#WorldPasswordDay 2021: Why Waving Goodbye to Passwords is Still the Best Password We Can Use This Year

Another year, another 12 months full of data breaches. According to a report from Risk Based Security (RBS), although the number of publicly reported breach events decreased by 48% in 2020, the total number of records compromised increased by 141%.

Although these figures are not solely down to the endurance of the age-old username and password model, it is undoubtedly still a huge contributing factor. In fact, further research has shown that 71% of hacks today aren’t really hacks, but simply bad actors logging in with valid user credentials they’ve obtained elsewhere.

While some are still arguing that the traditional password can provide adequate security if used correctly, this train of thought is wearing thin and fails to acknowledge an insurmountable challenge that has been clear for some time: passwords are just not taken seriously enough to work. Credentials are supposed to be the gates that protect the castle. Yet password reuse is still rife, while internet users still too often opt for easy-to-crack passwords, as evidenced by ‘123456’ topping the charts for the most common password used in 2020.

The response to the fading protection that passwords afford us has been to add more layers to the process, such as asking users to enter a one-time passcode sent to ‘something they have’ like a mobile phone. But two factor authentication (2FA) arguably makes an already cumbersome user experience even worse. What happens if you’re trying to log in to a work platform to meet a deadline while you’re out of the office and your phone runs out of battery? Perhaps this is why our own research shows that just 25% of respondents said they regularly enable 2FA when it’s an option.

So, if adding an extra layer doesn’t fit the bill, what does? Passwordless authentication has always proven to be more efficient, effective and secure, as well as striking the right balance between user experience and security. However, the perception of high cost and complicated implementations has stalled many from ditching passwords completely.

But this is no longer the case. Passwordless alternatives are now far more affordable, easy to implement and safe, particularly through the emergence of cloud-based SaaS (Software-as-a-Service) deployments that remove the complexity of deploying costly IT projects in one fell swoop.

For example, using a multi-factor authentication (MFA) cloud service based on biometrics means that, rather than asking users to remember a password, biometric identifiers such as a voice and face print can be stored so users can be authenticated on any device they’re logging in from. By combining the biometric check with additional ‘silent’ factors, all a user needs to do is present their face to log in.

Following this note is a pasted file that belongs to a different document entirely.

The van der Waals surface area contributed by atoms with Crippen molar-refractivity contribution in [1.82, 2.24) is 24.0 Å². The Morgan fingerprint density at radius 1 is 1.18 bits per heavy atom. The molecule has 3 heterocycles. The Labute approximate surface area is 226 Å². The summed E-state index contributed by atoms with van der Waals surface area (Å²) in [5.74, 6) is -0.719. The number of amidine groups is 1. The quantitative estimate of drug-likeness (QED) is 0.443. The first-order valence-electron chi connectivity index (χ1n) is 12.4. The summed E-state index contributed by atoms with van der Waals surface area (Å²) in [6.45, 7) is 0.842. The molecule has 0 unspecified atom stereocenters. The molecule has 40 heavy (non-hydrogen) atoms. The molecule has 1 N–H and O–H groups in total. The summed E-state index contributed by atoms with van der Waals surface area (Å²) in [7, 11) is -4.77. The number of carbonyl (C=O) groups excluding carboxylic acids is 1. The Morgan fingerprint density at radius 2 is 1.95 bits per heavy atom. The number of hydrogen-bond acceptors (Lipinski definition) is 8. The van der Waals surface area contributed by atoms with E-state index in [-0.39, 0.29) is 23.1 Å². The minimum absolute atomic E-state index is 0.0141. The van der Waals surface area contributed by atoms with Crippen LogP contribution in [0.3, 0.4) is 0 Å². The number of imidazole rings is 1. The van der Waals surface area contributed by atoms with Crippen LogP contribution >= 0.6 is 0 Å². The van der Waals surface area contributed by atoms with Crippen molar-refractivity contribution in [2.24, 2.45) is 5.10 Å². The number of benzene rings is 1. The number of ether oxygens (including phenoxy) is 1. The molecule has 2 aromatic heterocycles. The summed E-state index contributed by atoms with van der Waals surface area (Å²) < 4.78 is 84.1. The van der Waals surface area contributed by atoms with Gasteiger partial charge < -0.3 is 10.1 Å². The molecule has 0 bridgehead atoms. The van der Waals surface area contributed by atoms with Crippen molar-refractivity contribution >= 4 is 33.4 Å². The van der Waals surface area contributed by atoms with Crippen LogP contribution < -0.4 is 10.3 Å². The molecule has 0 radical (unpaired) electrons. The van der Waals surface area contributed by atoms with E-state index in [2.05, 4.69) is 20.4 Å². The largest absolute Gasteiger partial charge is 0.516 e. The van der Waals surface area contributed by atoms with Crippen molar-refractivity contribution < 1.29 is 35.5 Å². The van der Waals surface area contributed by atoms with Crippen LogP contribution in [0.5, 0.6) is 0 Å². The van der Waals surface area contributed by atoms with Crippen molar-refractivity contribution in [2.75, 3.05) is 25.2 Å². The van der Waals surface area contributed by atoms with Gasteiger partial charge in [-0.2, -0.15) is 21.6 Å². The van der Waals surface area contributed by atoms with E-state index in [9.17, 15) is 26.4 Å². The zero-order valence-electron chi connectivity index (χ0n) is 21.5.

From a security standpoint, user credentials can’t be lost, stolen or shared when they are your own face and voice patterns – the legitimate user must actually be present to log in. From a cost standpoint, it means organizations of any size and sector can now deploy and scale a passwordless authentication solution quickly and cost-effectively.

The key question, however, is whether enterprises, CIOs and IT leaders will recognize this and finally acknowledge the overwhelming benefits of going passwordless. It would be far too unrealistic and naïve of me to say that passwords will completely disappear and passwordless solutions will immediately take their place, particularly when it comes to overhauling legacy infrastructure. However, I believe that the past year has seen multiple factors click into place for an acceleration of our passwordless future over the next few years, if not the next 12 months.  

Firstly, we are seeing some of the world’s biggest and renowned tech companies adopting, deploying and investing in passwordless technologies. Most recently, Microsoft completed the acquisition of Nuance, a company that has been offering a passwordless security system that relies on your voice to authenticate sign-ins. 

Secondly, as consumers, individuals, employees and humans, we are all getting used to using passwordless technologies in our daily lives and routines. This could be using your face to log into your phone or your fingerprint to authorize a transaction, just to name a few. In fact, a recent survey found that 62% of organizations have increased the deployment of technology supporting remote onboarding and authentication since COVID-19.

Adding to this mix are dramatic changes to the workplace and associated security strategies. For example, 60% of organizations have accelerated their Zero Trust projects during the pandemic to ensure that the right people have the correct access level to the right resources, all the while ensuring a seamless user experience. Yet, as we move towards a more permanent hybrid and decentralized working environment, many organizations will have to rethink and reassess how they enable employees and other users to access sensitive networks and information, irrespective of their location, network or device, while still maintaining the highest grades of security.  

Coupling these three factors against the backdrop of a huge rise in cyber-attacks that seem to involve the misuse of passwords, I think we may finally see greater recognition that waving goodbye to passwords is the best password of all this year.

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